What You Need to Know
- With the rise in the CPI-W, the COLA is estimated to rise 5.3%.
- The biggest driver behind the rise in costs is energy, which increased 28.5%.
- Medical care prices haven't seen much of a jump.
As inflation rises, the cost-of-living adjustment (COLA) that Social Security recipients can expect rises along with it. The easing COVID-19 pandemic has led to some unusual increases in certain components of the price index on which COLAs are based.
That index, the Consumer Price Index for Urban Wage Earners and Clerical Workers (CPI-W), rose 5% in May, leading The Senior Citizens League, an advocacy group, to raise its 2022 Social Security COLA estimate to 5.3% from 4.7% a month earlier.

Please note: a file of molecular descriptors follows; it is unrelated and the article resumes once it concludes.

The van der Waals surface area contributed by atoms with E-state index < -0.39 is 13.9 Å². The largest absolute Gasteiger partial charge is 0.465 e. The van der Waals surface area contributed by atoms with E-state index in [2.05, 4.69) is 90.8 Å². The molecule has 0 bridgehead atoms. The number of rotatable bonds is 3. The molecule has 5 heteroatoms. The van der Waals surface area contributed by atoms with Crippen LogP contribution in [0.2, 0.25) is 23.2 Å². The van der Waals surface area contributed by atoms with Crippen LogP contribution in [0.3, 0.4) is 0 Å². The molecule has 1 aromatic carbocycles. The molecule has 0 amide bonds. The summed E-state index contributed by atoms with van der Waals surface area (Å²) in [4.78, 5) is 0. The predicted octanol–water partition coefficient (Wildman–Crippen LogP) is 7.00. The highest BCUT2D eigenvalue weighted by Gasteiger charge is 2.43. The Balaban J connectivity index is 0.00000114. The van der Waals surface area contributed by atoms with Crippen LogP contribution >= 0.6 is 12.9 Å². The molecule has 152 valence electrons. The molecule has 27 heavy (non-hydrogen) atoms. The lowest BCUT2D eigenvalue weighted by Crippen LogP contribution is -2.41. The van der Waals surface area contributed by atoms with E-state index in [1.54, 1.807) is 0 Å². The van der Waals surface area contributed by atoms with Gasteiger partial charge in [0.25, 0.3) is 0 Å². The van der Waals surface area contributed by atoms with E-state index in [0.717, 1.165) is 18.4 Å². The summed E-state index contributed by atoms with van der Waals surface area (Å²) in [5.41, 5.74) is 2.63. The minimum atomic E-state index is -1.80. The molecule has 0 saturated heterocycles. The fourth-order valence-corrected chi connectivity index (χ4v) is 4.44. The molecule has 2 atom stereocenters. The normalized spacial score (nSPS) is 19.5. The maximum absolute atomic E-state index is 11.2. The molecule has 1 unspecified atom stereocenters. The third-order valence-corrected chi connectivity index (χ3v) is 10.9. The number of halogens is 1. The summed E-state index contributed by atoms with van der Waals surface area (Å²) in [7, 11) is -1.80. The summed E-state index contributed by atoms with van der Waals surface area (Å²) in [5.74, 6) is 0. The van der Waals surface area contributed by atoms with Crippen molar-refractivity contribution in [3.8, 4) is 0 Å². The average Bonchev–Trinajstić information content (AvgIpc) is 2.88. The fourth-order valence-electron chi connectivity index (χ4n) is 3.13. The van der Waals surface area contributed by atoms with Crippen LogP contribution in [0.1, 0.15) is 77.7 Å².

The official COLA, based on third-quarter inflation data, will be announced in mid-October. In 2020, the COLA was 1.3%.
Mary Johnson, the Social Security and Medicare analyst who calculates the League’s estimates, expects more increases in the next few months, especially when looking at some of the major drivers of the CPI-W rise, she tells ThinkAdvisor.
For example, she cites energy, which is heavily weighted in the CPI-W, as one of the key increases year over year, having risen 28.5%, according to the Bureau of Labor Statistics. Gasoline prices rose 56.2%.
Demand for gas is surging as shelter-at-home orders are lifted and travel resumes, she says, though she believes gasoline prices probably will fall toward the end of summer.